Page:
Streaming large Netflix (NASDAQ:NFLX) had “a strong but not stellar” second quarter, based on the corporate’s letter to shareholders. About 5.15 million subscribers had been added globally, down barely from the identical interval final 12 months, however nonetheless an enormous quantity in absolute phrases. Relative to Netflix’s steerage calling for six.2 million new subscribers, the company fell well short.
The miss on subscribers is a minor level in my e book. What traders ought to actually be involved about is the corporate’s exploding advertising and marketing prices. Netflix not solely gained fewer subscribers than anticipated within the second quarter, however it did so whereas spending much more to lock down every of these subscribers. Customer acquisition is getting much more costly for the streaming firm, notably within the U.S.
Saturation and competitors
Netflix poured $526.eight million into advertising and marketing in the course of the second quarter, about 13.5% of its whole income. That’s practically double what the corporate spent within the second quarter of 2017. Despite this heavy spending, Netflix gained barely fewer subscribers general, and much fewer within the U.S.
As just lately as 2015, Netflix needed to spend round $50 in advertising and marketing to accumulate a brand new home streaming buyer. That quantity has been rising ever since, partly the results of a shrinking pool of non-subscriber households.
The firm spent $228 million on advertising and marketing within the U.S. within the second quarter and gained simply zero.67 million new subscribers. That works out to a whopping $340 per subscriber. On a trailing-12-month foundation, which smooths issues out a bit, Netflix’s home buyer acquisition price is now above $140.
Even within the worldwide facet of the enterprise, buyer acquisition prices are rising. Netflix spent $299 million on advertising and marketing abroad within the second quarter, gaining four.47 million new worldwide subscribers. That’s round $67 per subscriber. On a trailing-12-month foundation, Netflix’s worldwide buyer acquisition price is creeping up.
In the U.S., Netflix could also be working out of potential clients. The firm now has round 57 million home subscribers, in comparison with round 120 million households. That suggests there’s loads of room for development, however anticipating Netflix to win over each family is overly optimistic. The quantity of competitors ensures that Netflix’s market share will stay in verify.
Netflix faces competitors from different streamers like Amazon, Hulu, YouTube, and HBO, in addition to from skinny bundles like Philo, Sling TV, and AT&T‘s new WatchTV. Those skinny bundles begin at round $15 per 30 days, and WatchTV is free for AT&T Unlimited & More subscribers. People can and do subscribe to a number of companies, however there are solely so many hours within the day to look at the onslaught of content material Netflix and its rivals are creating.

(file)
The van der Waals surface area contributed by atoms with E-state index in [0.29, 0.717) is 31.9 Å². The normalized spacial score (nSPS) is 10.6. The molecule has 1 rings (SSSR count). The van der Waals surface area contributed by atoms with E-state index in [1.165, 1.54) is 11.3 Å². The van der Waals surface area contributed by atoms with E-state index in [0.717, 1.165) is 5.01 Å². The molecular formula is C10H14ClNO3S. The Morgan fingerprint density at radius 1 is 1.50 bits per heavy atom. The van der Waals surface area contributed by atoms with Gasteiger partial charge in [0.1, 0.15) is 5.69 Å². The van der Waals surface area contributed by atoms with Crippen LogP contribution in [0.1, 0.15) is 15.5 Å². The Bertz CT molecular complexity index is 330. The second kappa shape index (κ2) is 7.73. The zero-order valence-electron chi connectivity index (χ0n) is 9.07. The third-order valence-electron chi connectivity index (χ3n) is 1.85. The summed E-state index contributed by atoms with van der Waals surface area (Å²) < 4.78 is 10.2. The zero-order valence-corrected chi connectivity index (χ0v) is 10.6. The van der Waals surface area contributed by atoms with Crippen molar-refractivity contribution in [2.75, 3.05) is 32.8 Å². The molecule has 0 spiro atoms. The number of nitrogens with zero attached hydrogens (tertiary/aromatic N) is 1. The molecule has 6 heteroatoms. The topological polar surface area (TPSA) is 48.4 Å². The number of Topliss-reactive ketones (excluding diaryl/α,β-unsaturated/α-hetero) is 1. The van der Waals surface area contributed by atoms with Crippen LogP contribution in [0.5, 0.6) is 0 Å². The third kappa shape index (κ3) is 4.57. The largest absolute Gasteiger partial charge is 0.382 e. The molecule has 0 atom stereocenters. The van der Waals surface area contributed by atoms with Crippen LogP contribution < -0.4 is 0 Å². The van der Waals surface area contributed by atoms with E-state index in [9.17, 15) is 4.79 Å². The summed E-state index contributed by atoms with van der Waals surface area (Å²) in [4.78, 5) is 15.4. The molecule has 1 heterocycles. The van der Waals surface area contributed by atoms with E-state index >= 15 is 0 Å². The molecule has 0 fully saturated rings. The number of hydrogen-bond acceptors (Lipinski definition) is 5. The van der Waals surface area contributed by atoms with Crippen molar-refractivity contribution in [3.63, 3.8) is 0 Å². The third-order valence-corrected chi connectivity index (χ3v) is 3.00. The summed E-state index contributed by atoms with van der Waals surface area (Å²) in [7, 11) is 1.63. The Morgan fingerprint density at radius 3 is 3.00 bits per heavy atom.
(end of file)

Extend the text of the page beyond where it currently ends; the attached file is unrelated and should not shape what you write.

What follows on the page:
Saturation most likely is not an issue in worldwide markets, however competitors and a scarcity of latest high-profile reveals could possibly be pushing up buyer acquisition prices. The World Cup could have performed a job as nicely, with matches beginning a pair weeks earlier than the tip of Netflix’s second quarter.
Profits are taking a success
This heavy advertising and marketing spending, together with Netflix’s debt-fueled content material spree, are beginning to push down the corporate’s margins. Operating margin was 11.eight% within the second quarter, down from 12.1% within the first quarter. Netflix’s steerage requires that quantity to fall to 10.5% in third quarter.
Free money circulate stays deeply unfavorable. The firm expects a free money circulate loss between $three billion and $four billion this 12 months, a staggering quantity. Netflix plans to proceed to fund its growth with junk bonds, regardless of its inventory buying and selling for greater than 150 occasions earnings. Netflix is now paying greater than $100 million in curiosity each quarter, wiping out practically one-quarter of its working revenue.
Shares of Netflix had greater than doubled 12 months to this point previous to the second-quarter report, pushed by, so far as I can inform, euphoria. But cracks within the Netflix development story are beginning to emerge. With the price of gaining new subscribers on the rise, the trail to optimistic free money circulate is beginning to look much more arduous to me.
John Mackey, CEO of Whole Foods Market, an Amazon subsidiary, is a member of The Motley Fool’s board of administrators. Timothy Green has no place in any of the shares talked about. The Motley Fool owns shares of and recommends Amazon and Netflix. The Motley Fool has a disclosure policy.